Why Police The Middle East?

Who wants to intervene in the Syrian civil war? Opinion polls on both sides of the Atlantic make it clear that while events in Syria are tragic there is no desire for involvement in another war in the Middle East. Recent experience has taught the public lessons about their cost and futility. Instead, it is the diplomats and the journalists who ache with war fever. You can read it in the rigorous application of double standards about democracy and human rights by the Clinton State Department. You can read it in the slanted framing of the Syrian tragedy by the major English language news sources.

A portrait of Syrian President Bashar al-Assad among the trash in al-Qsair
A portrait of Syrian President Bashar al-Assad among the trash in al-Qsair

Double standards are unmistakable in the differences between the manner and frequency with which the multiple internal political struggles comprising the Arab Spring are discussed in the Daily Briefing at the State Department. Any fair comparison of what has been said about Syria and Bahrain over the past year would reveal both much more commentary about Syria than Bahrain and very different treatment of repression by the two governments. While Damascus is subjected to harsh condemnation, Manama is treated with the soft language of patient admonition. A neutral observer would be entitled to conclude that Washington cares rather less about the human rights and democratic aspirations of the people of Bahrain than Syria.

Slanted framing is obvious from the unusual consistency with which the press has identified actors and events in the conflict. News audiences are instructed to disapprove of the Syrian government by describing it as the “Assad regime” and to approve of the Islamists attempting to overthrow it by describing them as the “opposition,” “activists” or “rebels” rather than as insurgent s or terrorists. News coverage also highlights expressions of humanitarian concern by the United Nations and by the powers funding the Syrian National Council while largely ignoring the geopolitical interests of those same powers. What is lost is an appreciation of the significance of events in Syria for the struggle between an alliance of the United States and its European and Middle Eastern partners against Iran.

Although the American public still thinks it is at war with the Sunni Islamists of al Qaeda and the Taliban, the U.S. State Department is now focused on containing Iran, the major Shia Islamist state in the region. What that means is strengthened alliance with the militarily powerful or wealthy Sunni Islamist states, Turkey, Saudi Arabia and the small Gulf states. If they succeed in helping Sunni Islamists take power in Damascus, Tehran would be deprived of an important ally. That it might also be a human rights disaster for the Alawi (Shia), Druze and Christians who support the current government of Syria does not seem to count for much in this geopolitical calculation. But then neither does the fate of the Shia majority in Bahrain who are oppressed by a Medieval Sunni monarchy.

Cynically deploying democratic and humanitarian rhetoric threatens to undermine international support for those values. Diplomats ought to denounce authoritarian rule, bombing civilians, mistreatment of prisoners and the suffering of refugees, but consistently. That is how the world knows that they mean what they say.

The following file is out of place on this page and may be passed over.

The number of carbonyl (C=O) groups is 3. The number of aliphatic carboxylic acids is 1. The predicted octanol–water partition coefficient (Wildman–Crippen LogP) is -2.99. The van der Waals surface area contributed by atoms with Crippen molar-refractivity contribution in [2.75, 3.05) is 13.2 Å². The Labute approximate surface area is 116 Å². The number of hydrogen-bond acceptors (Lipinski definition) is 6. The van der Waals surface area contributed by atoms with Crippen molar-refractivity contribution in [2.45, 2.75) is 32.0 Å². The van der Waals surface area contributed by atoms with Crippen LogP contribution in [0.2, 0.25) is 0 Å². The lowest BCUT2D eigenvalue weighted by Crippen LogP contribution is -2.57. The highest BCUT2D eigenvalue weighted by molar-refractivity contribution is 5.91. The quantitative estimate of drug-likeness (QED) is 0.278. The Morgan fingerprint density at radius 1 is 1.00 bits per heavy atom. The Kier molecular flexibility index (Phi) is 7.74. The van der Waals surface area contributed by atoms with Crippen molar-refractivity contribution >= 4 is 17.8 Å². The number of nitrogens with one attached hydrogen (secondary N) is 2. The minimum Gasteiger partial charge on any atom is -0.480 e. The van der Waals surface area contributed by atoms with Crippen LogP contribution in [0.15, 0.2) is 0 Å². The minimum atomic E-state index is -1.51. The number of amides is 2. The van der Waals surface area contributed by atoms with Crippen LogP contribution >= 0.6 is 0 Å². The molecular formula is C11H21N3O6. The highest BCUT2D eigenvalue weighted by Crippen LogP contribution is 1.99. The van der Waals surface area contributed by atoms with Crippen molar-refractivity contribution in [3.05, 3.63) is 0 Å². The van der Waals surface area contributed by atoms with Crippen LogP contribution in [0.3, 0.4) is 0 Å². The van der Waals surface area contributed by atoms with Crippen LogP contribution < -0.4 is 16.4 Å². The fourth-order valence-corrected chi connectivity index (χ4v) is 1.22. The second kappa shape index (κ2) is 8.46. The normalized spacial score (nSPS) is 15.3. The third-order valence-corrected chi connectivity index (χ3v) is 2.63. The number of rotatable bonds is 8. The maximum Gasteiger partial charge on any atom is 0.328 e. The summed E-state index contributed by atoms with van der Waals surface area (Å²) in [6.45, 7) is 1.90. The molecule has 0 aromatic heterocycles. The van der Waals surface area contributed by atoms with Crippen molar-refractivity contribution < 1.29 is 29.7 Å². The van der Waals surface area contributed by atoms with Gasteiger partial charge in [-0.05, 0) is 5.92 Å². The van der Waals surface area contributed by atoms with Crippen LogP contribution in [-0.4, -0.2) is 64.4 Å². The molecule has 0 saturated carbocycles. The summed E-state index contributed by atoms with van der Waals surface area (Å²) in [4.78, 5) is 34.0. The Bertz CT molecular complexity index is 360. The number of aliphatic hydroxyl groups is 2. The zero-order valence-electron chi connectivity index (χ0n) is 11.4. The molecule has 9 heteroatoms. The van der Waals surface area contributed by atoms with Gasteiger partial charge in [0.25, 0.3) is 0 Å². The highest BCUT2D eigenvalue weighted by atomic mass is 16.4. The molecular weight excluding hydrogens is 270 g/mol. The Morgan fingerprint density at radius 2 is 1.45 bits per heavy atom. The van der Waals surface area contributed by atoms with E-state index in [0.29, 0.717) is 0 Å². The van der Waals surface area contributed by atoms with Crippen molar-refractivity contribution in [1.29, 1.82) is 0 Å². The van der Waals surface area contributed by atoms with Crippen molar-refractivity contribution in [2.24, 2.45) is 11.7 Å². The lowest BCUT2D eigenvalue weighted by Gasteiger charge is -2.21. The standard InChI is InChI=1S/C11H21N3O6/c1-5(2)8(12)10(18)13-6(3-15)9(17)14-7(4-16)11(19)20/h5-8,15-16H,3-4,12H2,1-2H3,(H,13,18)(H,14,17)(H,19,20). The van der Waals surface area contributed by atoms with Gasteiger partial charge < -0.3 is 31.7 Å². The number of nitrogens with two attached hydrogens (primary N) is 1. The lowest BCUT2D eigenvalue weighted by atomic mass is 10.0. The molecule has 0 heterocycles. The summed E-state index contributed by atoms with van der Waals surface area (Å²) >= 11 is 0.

If few doubt that liberal democracy is the best way to govern a society, many rightly doubt that it can be successfully imposed by foreign powers. To date, the sole recognizably liberal democratic government established in the Arab Spring is in Tunisia. Everywhere else in the Middle East it has either meant the emergence of new leaders whose liberal and democratic commitment s are in doubt, political chaos, or successful repression by decidedly illiberal traditional monarchies. What marks Tunisia as different is that NATO governments watched as Tunisian dictator Ben Ali was overthrown by a popular rebellion, without intervening. Compare that with the military intervention by NATO in Libya to remove Gaddafi, which plunged the country into continuing chaos from which Sunni Islamists appear to be benefiting.

Americans are likely to hear increasingly insistent demands for military intervention in Syria in the days and weeks to come, perhaps for Turkish Army units on the ground supported by the air and naval units from the U.S., Britain, France and Italy. Sacrificed in the mounting excitement of war will be any discussion of what to do with yet another Middle Eastern country whose infrastructure has been bombed into rubble and of a population determined to expel its foreign occupiers and take revenge on countrymen willing to betray the nation to take power. Even less likely than serious consideration of the butcher’s bill is an answer to the following question: Why is it the foreign policy of the United States to police the entire Middle East?

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Photo from the FreedomHouse flickr photostream and used under creative commons license.
John Hickman

John Hickman

John Hickman is Professor of Political Science in the Department of Government and International Studies at Berry College in Rome, Georgia, where he teaches courses on war crimes, comparative politics, and research methods. He holds both a PH.D. in political science from the University of Iowa and a J.D. from Washington University, St. Louis. Hickman is the author of the 2013 Florida University Press book Selling Guantanamo.